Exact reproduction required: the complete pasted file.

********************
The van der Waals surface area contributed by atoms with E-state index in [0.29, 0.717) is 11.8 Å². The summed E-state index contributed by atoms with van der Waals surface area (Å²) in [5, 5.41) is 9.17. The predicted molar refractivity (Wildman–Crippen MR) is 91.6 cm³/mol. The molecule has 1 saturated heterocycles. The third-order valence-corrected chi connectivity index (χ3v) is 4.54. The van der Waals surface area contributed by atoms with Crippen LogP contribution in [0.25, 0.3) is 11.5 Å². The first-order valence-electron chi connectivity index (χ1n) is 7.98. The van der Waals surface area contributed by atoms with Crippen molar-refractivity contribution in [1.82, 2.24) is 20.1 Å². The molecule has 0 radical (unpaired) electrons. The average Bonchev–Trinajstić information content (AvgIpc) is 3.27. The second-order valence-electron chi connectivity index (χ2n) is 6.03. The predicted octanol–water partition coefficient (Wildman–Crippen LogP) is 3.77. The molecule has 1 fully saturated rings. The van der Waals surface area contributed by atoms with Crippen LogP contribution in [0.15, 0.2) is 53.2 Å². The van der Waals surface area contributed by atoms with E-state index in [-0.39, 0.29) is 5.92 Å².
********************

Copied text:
The van der Waals surface area contributed by atoms with E-state index in [0.29, 0.717) is 11.8 Å². The summed E-state index contributed by atoms with van der Waals surface area (Å²) in [5, 5.41) is 9.17. The predicted molar refractivity (Wildman–Crippen MR) is 91.6 cm³/mol. The molecule has 1 saturated heterocycles. The third-order valence-corrected chi connectivity index (χ3v) is 4.54. The van der Waals surface area contributed by atoms with Crippen LogP contribution in [0.25, 0.3) is 11.5 Å². The first-order valence-electron chi connectivity index (χ1n) is 7.98. The van der Waals surface area contributed by atoms with Crippen molar-refractivity contribution in [1.82, 2.24) is 20.1 Å². The molecule has 0 radical (unpaired) electrons. The average Bonchev–Trinajstić information content (AvgIpc) is 3.27. The second-order valence-electron chi connectivity index (χ2n) is 6.03. The predicted octanol–water partition coefficient (Wildman–Crippen LogP) is 3.77. The molecule has 1 fully saturated rings. The van der Waals surface area contributed by atoms with Crippen LogP contribution in [0.15, 0.2) is 53.2 Å². The van der Waals surface area contributed by atoms with E-state index in [-0.39, 0.29) is 5.92 Å².